You may own the whole company or share ownership with other people who’ve invested in it, ie shareholders.

Every company must have at least one share and one shareholder, with a record of this on the company’s own share register.

In some companies, one person or a group, eg members of a family, may own all the shares. Other companies list their shares on the stock exchange where the public and other companies can buy them.

No matter how many shareholders your company has, you must decide how many shares the company will have.

You must give this information to the Companies Office when you register your company.

It’s a good idea to set out these things in a shareholder agreement. An advisor, eg specialist lawyer, can help you do this.

Constitution

A company constitution sets out the rights, powers and duties of the company, its board, each director and shareholders. You don’t have to have a constitution — most don’t — but it may prove useful in the future as your company changes, eg looking for investment by issuing more shares. You can always adopt a constitution later.

Staff

Many companies start out with only the owners working in the business. But you may need to hire people to help you grow. You can hire staff, but you must be registered as an employer with Inland Revenue.

A company with staff has obligations to government, eg handling ACC and tax, and to its employees, eg health and safety and legal employment agreements. This website has tips, tools and information to help you with every step of being an employer.

Get advice

People often start a business because they want to make a living from certain skills they have. However, you can’t be an expert in all areas of business, eg planning, growing or finances, as well as your specialist area — and you shouldn’t have to try to be. Think about getting advisors, eg accountants, mentors and lawyers, to help you from an early stage.

Understanding your finances

There’s a lot to get your head around and keep track of with your company’s finances. If you’re not confident about looking after your books, think about getting online accounting software and/or a bookkeeper or accountant to help, ideally before you start.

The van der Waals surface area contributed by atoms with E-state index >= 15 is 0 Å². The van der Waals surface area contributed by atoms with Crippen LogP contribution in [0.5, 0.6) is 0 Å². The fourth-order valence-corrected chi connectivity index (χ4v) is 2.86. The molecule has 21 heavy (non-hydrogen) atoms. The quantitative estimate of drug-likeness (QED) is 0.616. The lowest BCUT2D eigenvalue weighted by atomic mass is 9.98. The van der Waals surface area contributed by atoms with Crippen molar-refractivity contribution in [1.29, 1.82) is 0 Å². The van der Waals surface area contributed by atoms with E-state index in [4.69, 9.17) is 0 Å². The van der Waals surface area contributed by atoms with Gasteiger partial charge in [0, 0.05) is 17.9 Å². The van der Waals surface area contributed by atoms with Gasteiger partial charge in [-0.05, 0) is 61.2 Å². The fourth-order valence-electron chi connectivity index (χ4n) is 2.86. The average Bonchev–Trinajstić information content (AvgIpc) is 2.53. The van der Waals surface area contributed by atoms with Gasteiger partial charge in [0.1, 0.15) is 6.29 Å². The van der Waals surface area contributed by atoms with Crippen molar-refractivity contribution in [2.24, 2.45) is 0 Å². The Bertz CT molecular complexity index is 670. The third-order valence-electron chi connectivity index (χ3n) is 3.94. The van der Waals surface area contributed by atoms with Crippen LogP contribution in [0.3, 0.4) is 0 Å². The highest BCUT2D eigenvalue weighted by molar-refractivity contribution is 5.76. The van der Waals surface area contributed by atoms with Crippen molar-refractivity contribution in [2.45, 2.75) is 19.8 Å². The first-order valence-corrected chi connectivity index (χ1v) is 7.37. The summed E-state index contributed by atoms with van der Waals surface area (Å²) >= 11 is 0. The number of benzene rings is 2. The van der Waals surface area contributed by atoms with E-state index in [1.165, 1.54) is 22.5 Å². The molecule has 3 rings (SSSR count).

A company’s legal status means the amount of company debt that shareholders are responsible for is limited to the value of their shares. This is known as a limited company — you’ll see the shortened form “Ltd” at the end of company names, eg Sweet As Candy Ltd.

Tax

Your company’s profits — what’s left of your income after expenses — are taxed at the company tax rate of 28%. Profits can also be distributed to shareholders as dividends, who are taxed individually on their personal income. Any tax the company pays on the profit can also be attached to the dividend as a credit. Shareholders in small companies may also be able to take drawings — loans — from the company. If they do work for the company they can also take a shareholder-employee salary, on which they’ll need to pay their own tax.

A company doesn’t pay tax on income if it makes a loss, ie if its expenses are more than its income.

Your company can offset its business expenses against income to help reduce its tax bill.

Expenses

Your company can claim back many of the costs of doing day-to-day business to help reduce its company tax bill. The more expenses you claim, the lower the tax will be, so it pays to understand what you can and can’t claim for. Test your knowledge of expenses and allowances by taking our quiz.

Keeping records

You must keep accurate and complete work records for at least seven years. Include banking information, proof of your income — including cash income — expenses and cashbooks.

casestudy making contact

Look-through companies

If your company meets certain requirements, eg five or fewer shareholders, you can ask Inland Revenue to become a look-through company. This means your company will be taxed like sole traders or partnerships. Shareholders pay tax on the company profits at shareholders’ tax rates.

Losses can be assigned to shareholders to reduce how much tax they must pay, or the look-through company can carry the losses forward into the next financial year.

Look-through companies must file a tax return (IR7) every year.

Look-through companies (external link) — Inland Revenue